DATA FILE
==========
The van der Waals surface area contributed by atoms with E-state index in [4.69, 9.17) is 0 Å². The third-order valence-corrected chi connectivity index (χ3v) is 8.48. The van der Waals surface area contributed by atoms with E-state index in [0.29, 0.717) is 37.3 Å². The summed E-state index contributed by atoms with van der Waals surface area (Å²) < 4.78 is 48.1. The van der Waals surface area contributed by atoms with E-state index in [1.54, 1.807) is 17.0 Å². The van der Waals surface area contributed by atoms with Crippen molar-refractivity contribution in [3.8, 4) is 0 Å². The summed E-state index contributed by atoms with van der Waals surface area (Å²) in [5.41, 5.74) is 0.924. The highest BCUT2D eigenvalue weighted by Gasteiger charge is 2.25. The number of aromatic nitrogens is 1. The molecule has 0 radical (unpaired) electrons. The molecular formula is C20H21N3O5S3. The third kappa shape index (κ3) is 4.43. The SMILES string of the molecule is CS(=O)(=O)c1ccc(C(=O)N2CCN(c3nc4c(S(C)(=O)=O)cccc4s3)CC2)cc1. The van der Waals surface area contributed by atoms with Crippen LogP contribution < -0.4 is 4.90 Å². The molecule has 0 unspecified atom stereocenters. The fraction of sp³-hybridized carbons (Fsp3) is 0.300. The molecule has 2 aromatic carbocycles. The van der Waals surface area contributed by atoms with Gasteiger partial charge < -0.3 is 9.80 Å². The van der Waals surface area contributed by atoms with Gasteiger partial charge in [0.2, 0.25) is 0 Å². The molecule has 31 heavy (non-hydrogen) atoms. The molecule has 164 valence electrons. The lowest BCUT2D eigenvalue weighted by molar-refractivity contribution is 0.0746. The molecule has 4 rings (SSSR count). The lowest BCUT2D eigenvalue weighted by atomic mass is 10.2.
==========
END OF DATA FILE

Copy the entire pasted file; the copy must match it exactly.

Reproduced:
The van der Waals surface area contributed by atoms with E-state index in [4.69, 9.17) is 0 Å². The third-order valence-corrected chi connectivity index (χ3v) is 8.48. The van der Waals surface area contributed by atoms with E-state index in [0.29, 0.717) is 37.3 Å². The summed E-state index contributed by atoms with van der Waals surface area (Å²) < 4.78 is 48.1. The van der Waals surface area contributed by atoms with E-state index in [1.54, 1.807) is 17.0 Å². The van der Waals surface area contributed by atoms with Crippen molar-refractivity contribution in [3.8, 4) is 0 Å². The summed E-state index contributed by atoms with van der Waals surface area (Å²) in [5.41, 5.74) is 0.924. The highest BCUT2D eigenvalue weighted by Gasteiger charge is 2.25. The number of aromatic nitrogens is 1. The molecule has 0 radical (unpaired) electrons. The molecular formula is C20H21N3O5S3. The third kappa shape index (κ3) is 4.43. The SMILES string of the molecule is CS(=O)(=O)c1ccc(C(=O)N2CCN(c3nc4c(S(C)(=O)=O)cccc4s3)CC2)cc1. The van der Waals surface area contributed by atoms with Crippen LogP contribution < -0.4 is 4.90 Å². The molecule has 0 unspecified atom stereocenters. The fraction of sp³-hybridized carbons (Fsp3) is 0.300. The molecule has 2 aromatic carbocycles. The van der Waals surface area contributed by atoms with Gasteiger partial charge < -0.3 is 9.80 Å². The van der Waals surface area contributed by atoms with Gasteiger partial charge in [0.2, 0.25) is 0 Å². The molecule has 31 heavy (non-hydrogen) atoms. The molecule has 164 valence electrons. The lowest BCUT2D eigenvalue weighted by molar-refractivity contribution is 0.0746. The molecule has 4 rings (SSSR count). The lowest BCUT2D eigenvalue weighted by atomic mass is 10.2.